We all listened to Oprah's acceptance speech for the Cecil B. de Mille Award? Yes? Good. Did you notice how even though she's Oprah, and could probably make us cry by reading a takeaway menu backward, she put a ton of work into her speech? And how through that work, she took a celebration of her accomplishments, respected that premise, but turned it into a rallying cry for the forces of good? Next time you speak in public, would you like to be a little more like Oprah?
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I love explaining things to small groups of people and through writing on the web, but when it comes to speaking in front of large groups of people I turn into a bumbling mess. Public speaking is one of those acquired skills that I never quite got, but there's still time. This week Fast Company spoke to a few podcasters who have mastered the skill (and have shows places like NPR and WNYC to prove it) and came up with a list of tips that even people like me can use to improve. Here are a few big takeaways.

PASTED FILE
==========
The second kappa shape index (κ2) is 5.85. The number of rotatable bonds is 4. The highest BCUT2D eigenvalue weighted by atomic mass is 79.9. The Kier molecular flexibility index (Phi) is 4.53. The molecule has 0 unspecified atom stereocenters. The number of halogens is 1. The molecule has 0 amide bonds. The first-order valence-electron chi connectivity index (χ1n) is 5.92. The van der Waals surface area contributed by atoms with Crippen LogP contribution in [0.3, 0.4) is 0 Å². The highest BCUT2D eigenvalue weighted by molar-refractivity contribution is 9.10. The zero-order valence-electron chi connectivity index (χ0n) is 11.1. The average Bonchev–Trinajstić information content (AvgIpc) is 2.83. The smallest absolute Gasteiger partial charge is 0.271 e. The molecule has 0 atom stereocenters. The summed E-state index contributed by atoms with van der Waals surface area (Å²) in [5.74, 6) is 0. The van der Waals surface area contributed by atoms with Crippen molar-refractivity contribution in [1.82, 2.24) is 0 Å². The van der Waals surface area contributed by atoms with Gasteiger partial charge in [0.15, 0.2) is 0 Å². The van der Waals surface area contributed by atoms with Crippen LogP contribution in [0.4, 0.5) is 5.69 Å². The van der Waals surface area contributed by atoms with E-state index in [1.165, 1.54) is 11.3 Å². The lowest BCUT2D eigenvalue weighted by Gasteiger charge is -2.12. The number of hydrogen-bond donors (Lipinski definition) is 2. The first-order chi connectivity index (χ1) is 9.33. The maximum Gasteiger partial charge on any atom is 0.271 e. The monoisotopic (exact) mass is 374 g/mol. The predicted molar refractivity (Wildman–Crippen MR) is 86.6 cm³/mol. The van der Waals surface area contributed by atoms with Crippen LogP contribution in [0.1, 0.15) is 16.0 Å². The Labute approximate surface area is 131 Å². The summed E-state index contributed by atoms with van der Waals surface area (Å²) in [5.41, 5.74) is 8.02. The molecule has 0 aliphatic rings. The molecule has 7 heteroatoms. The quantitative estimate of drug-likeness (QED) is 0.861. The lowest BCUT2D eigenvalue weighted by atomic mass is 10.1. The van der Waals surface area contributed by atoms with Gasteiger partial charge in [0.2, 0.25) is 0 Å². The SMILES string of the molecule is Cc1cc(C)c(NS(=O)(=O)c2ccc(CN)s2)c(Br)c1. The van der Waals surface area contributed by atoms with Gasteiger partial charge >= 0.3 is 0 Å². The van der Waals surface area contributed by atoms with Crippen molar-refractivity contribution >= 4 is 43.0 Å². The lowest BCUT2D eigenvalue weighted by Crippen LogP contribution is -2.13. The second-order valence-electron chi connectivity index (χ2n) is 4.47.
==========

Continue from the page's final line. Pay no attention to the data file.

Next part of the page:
If you, uh, have a tendency to use filler words like "um" or "like" when you talk, it's not the end of the world. Turns out they can actually be a good thing -- as long as you use them right.
Even if it's not your job to read the evening news, a teleprompter can come in handy. Maybe you're practicing a speech you haven't memorized. Maybe you're shooting an online video. Maybe you just want to time your presentation. TelePromptor turns your laptop, computer, or handheld device into a usable teleprompter.